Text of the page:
Want to volunteer as a debate judge? Contact Professor Ryan McBride at: email@example.com. The tournament is October 24th and there will be a training session (with pizza!) the week before. Prior debate experience is a plus, but not required. Read more about the Tulane Debate Education Society below!
Among Tulane’s many opportunities for community service is the Tulane Debate Education Society headed by Ryan McBride, a professor who focuses on classical rhetoric. The Tulane Debate Education Society is devoted to coaching New Orleans middle school students in the art of debate and helping to host tournaments. It is a great opportunity for Tulane students and middle school debaters to develop their skills as speakers and thinkers.
The Tulane Debate Education Society formed six years ago after Professor McBride’s piloted a new service-learning class called “Aristotle in New Orleans,” which involved coaching middle school students. After taking the class, a number of students decided that they wanted to continue coaching, so with McBride, they started the Tulane Debate Education Society. “We offer middle school students the opportunity to develop public speaking skills, to develop their critical thinking skills and to find their voices,” McBride said.
The Tulane Debate Education Society seeks to stimulate young minds and encourage them to think about things that they are normally detached from in their daily lives. One might expect that topics chosen for middle school debate tournaments would be “easy,” but that is definitely not the case here. “I remember going to one middle school and the coaches were like, ‘Okay, you want to debate about soft cookies versus hard cookies?’ And this seventh grade kid said, ‘I want to debate about Syria,” McBride said.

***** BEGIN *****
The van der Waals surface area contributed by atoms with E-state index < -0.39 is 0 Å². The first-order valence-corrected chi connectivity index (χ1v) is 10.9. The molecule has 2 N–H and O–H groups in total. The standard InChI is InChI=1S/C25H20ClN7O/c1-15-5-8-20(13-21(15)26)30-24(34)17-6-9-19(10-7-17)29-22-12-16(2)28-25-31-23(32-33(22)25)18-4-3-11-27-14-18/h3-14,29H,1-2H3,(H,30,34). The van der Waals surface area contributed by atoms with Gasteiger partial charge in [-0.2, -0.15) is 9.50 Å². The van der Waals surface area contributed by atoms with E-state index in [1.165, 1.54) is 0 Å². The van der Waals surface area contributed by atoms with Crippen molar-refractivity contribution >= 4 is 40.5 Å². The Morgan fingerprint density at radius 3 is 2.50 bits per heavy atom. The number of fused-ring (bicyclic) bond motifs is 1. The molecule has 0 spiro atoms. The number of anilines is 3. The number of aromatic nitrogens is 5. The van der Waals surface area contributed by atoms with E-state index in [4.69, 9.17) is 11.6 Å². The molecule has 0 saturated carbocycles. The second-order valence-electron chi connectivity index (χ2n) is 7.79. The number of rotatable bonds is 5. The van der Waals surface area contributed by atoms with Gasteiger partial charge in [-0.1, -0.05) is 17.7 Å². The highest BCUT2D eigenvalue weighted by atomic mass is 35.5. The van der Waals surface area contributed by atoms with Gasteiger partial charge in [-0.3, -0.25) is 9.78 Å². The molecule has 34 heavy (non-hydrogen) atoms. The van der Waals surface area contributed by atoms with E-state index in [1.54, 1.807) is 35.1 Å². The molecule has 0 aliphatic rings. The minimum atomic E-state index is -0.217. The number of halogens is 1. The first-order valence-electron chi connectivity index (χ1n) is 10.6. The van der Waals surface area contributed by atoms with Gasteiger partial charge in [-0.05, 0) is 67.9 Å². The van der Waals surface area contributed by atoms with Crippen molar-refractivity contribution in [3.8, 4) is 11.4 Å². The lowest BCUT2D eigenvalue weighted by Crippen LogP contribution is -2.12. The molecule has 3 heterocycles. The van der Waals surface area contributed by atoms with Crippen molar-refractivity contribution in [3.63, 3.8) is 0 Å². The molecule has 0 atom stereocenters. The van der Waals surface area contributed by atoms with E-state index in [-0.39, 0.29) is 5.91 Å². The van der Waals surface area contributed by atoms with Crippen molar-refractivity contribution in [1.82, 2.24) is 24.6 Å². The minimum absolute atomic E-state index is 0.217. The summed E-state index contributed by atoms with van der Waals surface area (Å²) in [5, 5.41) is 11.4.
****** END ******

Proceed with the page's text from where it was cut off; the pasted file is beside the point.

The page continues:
The two topics that have been selected for the October 2015 tournament are by no means easy sailing: the first one asks if students believe that “Computer Science should be a required class for high school graduation,” while the second addresses an even more controversial issue, that is, whether “the American nuclear deal with Iran will do more harm than good.” This tournament is not the first time that these students have debated such difficult topics. McBride explained how students have frequently debated central issues such as the Common Core, immigration laws, and the Electoral College, among other similarly engaging topics.
The Tulane Debate Education Society has come a long way in 6 years, from holding one tournament per semester for only three schools to now hosting two middle school tournaments each semester with 16 schools. Large numbers of Tulane students are coaching, organizing and judging.
The Society also makes a meaningful impact on Tulane students. They are given the opportunity to employ their skills as college students simultaneously earn academic credits and fulfill their 2nd tier service graduation requirement for their internship, while building a strong bond with the local community. It is a challenging, meaningful, and thrilling prospect that gives Tulane students the chance to “grow and have a deeper understanding of not only the debate format but of the kids of New Orleans,” said McBride.
Interested? Be a judge for the upcoming tournament on October 24th! Judges are not required to have any specific qualifications. Having former debate experience will help, but is not required. There will be a “pizza-fueled” training session for interested volunteers! For more information, contact Professor McBride at firstname.lastname@example.org.
Written by Haneen Islam, a freshman studying Political Science. Haneen is a student assistant for the Public Service Internships and International Programs at CPS.